top of page

Stopping America’s Slide to Socialism: Kevin Hassett Speaks at McKenna School CPET Lecture

By Brianna Saylor, News Editor

Originally Published October 18, 2023

Is America becoming socialist? What is Socialism, and what does it mean to be a socialist? The latest McKenna School speaker attempted to answer these questions, on Wednesday, October 4, at 7:30 p.m. at the Fred Rogers Center. The school hosted its second lecture in partnership with Young America’s Foundation as part of a series of lectures sponsored by the Center of Political and Economic Thought.

Mr. Kevin Hassett, former Chairman of the White House Council of Economic Advisers and Distinguished Visiting Fellow of the Hoover Institution at Stanford University, spoke on “Stopping America’s Slide to Socialism”. Hassett served as the 29th Chairman of the Council of Economic Advisers for two years beginning in 2017, and Senior Advisor to the President on economic issues related to taxes, trade, substance abuse policy, and deregulation.

Mr. Kevin Hassett spoke on Wednesday, Oct. 4, as part of the McKenna School Center for Political and Economic Thought lecture series. (SOURCE: SAYLOR)

Before serving in the White House, Hassett was a prominent economist at the American Enterprise Institute and a senior economist at the Board of Governors of the Federal Reserve System. His academic background includes time as an associate professor of economics and finance at Columbia University’s Graduate School of Business and a visiting professor at New York University Law School.

He consulted the U.S. Treasury Department and acted as an advisor to several presidential campaigns. Currently, Hassett serves as the Vice President of the Lindsey Group, a visiting distinguished fellow at the Hoover Institution, an economic contributor at CNN, and senior advisor to Capital Matters, a project of National Review.

On Wednesday, Hassett began his talk by briefly discussing his new book The Drift: Stopping America's Slide to Socialism. He discussed the fundamental concept of socialism based on factors such as the struggle between capital and labor, partisan media coverage, income inequality, and wage growth.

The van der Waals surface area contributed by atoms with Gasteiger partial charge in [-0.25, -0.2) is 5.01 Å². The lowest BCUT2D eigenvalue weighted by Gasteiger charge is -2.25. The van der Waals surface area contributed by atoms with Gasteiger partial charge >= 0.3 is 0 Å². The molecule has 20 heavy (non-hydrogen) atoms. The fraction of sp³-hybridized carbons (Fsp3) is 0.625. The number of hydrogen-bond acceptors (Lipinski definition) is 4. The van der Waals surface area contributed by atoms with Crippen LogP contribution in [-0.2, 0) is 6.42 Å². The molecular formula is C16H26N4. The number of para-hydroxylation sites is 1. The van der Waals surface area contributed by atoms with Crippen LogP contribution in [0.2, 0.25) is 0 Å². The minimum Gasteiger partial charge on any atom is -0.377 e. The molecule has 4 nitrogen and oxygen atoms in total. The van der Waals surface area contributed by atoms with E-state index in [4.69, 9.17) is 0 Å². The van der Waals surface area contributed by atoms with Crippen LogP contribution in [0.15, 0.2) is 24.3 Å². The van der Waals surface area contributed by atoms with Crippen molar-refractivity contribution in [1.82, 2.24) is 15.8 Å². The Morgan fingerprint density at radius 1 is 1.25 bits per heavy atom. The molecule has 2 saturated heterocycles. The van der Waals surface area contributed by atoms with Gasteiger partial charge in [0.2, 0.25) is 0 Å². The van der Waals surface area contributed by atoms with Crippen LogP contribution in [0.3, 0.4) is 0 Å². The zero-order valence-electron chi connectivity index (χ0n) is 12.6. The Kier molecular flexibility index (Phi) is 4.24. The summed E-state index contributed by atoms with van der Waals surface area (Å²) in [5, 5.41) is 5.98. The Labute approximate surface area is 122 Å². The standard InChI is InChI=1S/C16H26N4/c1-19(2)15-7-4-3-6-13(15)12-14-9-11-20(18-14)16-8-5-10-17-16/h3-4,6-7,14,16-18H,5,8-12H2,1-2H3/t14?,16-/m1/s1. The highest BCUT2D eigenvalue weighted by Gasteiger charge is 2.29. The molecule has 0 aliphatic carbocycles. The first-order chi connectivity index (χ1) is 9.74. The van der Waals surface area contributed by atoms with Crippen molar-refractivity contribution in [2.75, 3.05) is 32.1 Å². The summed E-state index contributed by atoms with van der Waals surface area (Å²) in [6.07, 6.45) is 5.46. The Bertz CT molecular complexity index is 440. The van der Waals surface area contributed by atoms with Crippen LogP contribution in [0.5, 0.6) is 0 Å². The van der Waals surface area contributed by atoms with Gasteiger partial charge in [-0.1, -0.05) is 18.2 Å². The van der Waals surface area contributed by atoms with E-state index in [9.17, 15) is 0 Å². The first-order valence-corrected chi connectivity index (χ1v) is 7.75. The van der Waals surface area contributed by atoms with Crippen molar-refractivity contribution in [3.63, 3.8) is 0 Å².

Following Hassett’s talk, those in attendance–many of which included visiting alums and current students–were invited to ask Hassett follow-up questions. Richard Pazer, a Saint Vincent College (SVC) graduate, began by asking Hassett to provide a brief definition of socialism.

“Socialism is basically just the idea that the government owns the means of production...or more indirectly, dictating to the means of production, what they can and cannot do,” Hassett said. “A socialist policy, for example, would be a confiscatory marginal tax rate, so owning capital does not have much value. A socialist policy would be to plan and essentially tell people what to do, as it was happening right now, for example, in California where they are telling people what exactly the wage for fast food workers should be.”

Specifically, he drew attention to the struggle between capital and labor and its relationship to socialism. “When the government steps in front of free enterprise and tells people what to do–that’s socialism. But at the same time, you do have to realize there is a reason for government,” said Hassett.

Ultimately, Hassett reinforced the idea that in talking about policies that defend citizen freedoms, he felt it was vital that said policies preserve competition for workers because competition for workers is like the guarantee that there will not be abuse by capital towards labor.

bottom of page